We got a big pot of stewed frog to share, which was actually quite good. It tasted like a cross between chicken and fish.

Then we headed to a roadside fruit stand to try some exotic tropical fruits, such as the infamous durian. It did taste just as bad as it smelled, and had to gooey, weird texture. For those of you who aren't familiar with this stinky fruit, it is banned on buses and the subway in Singapore because of the distinct pungent smell.

I forgot what this fruit is called, but it looked and tasted like a giant lychee!

Sunday, June 12, 2011

A Touristy Day

Sunday was a lot of fun, and filled with touristy activities. In the morning we explored the Botanic Gardens, which is a pretty famous Singapore landmark. It is a lush, tropical environment, in contrast with the urban buildings and asphalt right across the street. We took a bus from right outside our apartment and within half an hour arrived in this paradise...

The main attraction of the Gardens is the Orchid Garden. There are many rare breeds and hybrids of the orchid flower. Many new varieties are bred and dedicated to various heads of state. There was one dedicated to Laura Bush! It wasn't very pretty though, so I didn't take a picture of it. Others, however, were absolutely gorgeous.

I love the colors of this flower below! I got to try out the macro settings on my camera, which aren't too shabby.

I took so many photos because I know my mom will appreciate them! She loves flowers, and if she ever visits Singapore she should come to this place.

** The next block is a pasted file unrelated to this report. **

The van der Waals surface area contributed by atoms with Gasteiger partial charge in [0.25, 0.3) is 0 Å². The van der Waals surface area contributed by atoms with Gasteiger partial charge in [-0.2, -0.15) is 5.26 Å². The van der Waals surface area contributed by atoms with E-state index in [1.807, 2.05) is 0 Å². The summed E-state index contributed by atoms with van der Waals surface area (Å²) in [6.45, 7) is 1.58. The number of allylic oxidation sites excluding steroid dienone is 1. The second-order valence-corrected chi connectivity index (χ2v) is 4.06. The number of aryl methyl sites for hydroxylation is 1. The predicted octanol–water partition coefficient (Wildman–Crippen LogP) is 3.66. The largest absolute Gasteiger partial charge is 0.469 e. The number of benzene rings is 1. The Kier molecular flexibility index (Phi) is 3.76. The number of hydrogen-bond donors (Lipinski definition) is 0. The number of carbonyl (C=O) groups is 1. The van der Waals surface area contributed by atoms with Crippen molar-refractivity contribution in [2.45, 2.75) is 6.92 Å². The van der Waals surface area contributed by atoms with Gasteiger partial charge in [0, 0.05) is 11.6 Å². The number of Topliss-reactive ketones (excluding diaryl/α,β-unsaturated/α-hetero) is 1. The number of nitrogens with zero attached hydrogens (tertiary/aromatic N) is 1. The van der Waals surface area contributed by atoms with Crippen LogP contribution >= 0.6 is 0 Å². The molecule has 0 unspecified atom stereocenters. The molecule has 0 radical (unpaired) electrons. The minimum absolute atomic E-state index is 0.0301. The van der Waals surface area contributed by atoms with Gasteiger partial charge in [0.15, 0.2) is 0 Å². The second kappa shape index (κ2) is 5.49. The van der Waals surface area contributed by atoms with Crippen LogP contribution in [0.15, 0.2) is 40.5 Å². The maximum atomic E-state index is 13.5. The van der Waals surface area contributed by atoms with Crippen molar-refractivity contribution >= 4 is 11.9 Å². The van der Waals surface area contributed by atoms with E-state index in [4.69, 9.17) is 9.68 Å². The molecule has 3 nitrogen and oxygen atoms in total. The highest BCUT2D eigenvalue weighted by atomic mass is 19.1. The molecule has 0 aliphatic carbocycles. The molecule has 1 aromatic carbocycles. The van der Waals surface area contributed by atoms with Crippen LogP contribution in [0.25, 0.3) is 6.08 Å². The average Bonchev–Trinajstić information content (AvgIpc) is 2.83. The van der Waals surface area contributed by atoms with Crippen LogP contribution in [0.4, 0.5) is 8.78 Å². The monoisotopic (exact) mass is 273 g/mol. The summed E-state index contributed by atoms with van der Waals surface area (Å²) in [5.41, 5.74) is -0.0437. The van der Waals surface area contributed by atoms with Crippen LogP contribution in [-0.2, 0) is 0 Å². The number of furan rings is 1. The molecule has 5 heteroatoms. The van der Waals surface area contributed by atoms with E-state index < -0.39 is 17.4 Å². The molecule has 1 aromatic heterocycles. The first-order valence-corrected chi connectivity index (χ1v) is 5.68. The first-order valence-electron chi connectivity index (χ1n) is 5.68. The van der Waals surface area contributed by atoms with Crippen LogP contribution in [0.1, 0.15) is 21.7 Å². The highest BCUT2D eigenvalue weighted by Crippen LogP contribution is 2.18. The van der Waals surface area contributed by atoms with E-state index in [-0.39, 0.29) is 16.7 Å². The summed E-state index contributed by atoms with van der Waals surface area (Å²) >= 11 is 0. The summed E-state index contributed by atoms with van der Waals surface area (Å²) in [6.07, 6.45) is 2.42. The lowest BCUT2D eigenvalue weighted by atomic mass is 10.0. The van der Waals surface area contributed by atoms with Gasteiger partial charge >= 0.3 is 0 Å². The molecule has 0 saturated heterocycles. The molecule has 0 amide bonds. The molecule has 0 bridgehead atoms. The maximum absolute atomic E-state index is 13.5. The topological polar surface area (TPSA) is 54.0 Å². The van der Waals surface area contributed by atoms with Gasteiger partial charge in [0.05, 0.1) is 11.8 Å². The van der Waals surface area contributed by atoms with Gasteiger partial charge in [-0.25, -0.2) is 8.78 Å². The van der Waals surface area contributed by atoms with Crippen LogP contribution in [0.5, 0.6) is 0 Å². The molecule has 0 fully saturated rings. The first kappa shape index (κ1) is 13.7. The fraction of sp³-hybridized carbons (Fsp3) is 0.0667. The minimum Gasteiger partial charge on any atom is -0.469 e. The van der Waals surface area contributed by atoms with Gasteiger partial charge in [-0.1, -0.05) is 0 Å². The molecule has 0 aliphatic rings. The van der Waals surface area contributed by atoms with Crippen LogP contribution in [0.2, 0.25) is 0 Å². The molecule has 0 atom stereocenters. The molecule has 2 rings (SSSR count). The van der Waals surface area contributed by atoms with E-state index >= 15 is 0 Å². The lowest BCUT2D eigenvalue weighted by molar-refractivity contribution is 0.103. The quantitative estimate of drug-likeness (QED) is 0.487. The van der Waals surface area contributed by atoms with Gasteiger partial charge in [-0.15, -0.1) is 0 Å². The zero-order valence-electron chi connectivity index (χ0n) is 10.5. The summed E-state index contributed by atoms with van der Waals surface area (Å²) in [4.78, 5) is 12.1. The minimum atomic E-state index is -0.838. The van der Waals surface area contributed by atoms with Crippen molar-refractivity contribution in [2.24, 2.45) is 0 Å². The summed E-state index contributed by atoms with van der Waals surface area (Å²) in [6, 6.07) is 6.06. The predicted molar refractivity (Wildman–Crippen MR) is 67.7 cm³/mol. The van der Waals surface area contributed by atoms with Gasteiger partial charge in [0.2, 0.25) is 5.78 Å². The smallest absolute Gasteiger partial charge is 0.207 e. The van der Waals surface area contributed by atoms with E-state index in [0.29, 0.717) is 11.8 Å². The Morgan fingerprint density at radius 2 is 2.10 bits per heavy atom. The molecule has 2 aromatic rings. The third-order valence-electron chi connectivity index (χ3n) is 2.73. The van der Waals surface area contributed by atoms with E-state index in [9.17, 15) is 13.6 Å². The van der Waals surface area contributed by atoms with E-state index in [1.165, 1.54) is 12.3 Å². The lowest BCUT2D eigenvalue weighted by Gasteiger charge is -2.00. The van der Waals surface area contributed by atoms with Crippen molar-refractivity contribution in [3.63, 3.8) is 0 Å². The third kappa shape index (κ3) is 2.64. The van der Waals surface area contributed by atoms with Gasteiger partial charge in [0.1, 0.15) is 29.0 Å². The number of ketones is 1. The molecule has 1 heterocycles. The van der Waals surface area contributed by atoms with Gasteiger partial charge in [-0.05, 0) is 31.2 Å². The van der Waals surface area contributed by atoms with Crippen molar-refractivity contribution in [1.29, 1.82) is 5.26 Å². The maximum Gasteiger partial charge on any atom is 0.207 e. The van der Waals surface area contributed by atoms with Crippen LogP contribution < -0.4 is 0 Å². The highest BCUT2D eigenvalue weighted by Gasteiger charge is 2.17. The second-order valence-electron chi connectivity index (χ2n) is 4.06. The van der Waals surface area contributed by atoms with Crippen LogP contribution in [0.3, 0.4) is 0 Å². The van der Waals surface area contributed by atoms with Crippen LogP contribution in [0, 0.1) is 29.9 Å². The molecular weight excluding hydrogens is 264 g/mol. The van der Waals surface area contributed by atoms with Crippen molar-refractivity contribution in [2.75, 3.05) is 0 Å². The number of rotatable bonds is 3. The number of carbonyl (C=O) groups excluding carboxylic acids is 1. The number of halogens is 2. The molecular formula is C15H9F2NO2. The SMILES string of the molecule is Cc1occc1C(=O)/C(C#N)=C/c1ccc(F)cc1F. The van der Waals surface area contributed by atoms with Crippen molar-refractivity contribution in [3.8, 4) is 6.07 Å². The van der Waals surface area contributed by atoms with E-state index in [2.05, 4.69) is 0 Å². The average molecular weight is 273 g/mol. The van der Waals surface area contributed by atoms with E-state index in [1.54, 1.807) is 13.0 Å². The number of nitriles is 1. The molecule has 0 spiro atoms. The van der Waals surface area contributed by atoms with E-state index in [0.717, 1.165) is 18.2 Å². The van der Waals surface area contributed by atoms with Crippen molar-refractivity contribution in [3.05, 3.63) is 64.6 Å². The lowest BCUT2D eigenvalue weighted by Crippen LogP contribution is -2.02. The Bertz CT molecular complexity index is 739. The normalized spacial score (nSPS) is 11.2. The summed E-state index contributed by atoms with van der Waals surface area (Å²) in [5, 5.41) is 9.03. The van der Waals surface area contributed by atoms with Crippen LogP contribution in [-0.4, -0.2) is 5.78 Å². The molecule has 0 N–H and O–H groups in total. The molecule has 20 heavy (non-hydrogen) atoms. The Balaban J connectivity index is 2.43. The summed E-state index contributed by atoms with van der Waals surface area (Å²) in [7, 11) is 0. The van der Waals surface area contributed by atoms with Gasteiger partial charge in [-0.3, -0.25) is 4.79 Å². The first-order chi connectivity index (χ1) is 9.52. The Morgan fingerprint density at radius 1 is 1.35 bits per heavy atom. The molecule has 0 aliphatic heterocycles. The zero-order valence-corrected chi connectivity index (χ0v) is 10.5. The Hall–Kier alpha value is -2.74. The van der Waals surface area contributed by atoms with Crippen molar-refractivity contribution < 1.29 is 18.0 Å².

Unfortunately it was so hot and humid that we couldn't stay in the Gardens for too long. For lunch we went to this restaurant in one of the malls called Bugis Junction. I got this set, in which I got a bowl full of steaming soup and lots of little ingredients to throw into it. The waitress told me to first put in the eggs and the fish so they would cook properly. Other ingredients included noodles, preserved vegetables, and mushrooms.

At nighttime we went to the Marina Bay Sands, which is a combination of resort, hotel, casino, shops, and a museum. There are three enormous towers, 55 stories high, with a ship straddled on top. Here's a view from below...

And inside the lobby...

We got to go onto the rooftop infinity swimming pool. The views were absolutely breathtaking. The pool is on top of the boat balanced on top of the 3 towers. It overlooks the entire cityscape.

The water was perfectly cool and refreshing because the day was so hot and humid.

Then we found out that there was a nice changing room with a sauna, steamroom, and hot tub that overlooked the other side of the city! The room was completely empty as well, so it felt like a private suite. There was a nice view as well.

A great relaxing day before the work week begins! It's been a great first week here in Singapore, and I'm excited for the next two months. On Friday, we leave for Bangkok for the weekend, so I'm sure we will have lots of exciting adventures there! To be continued...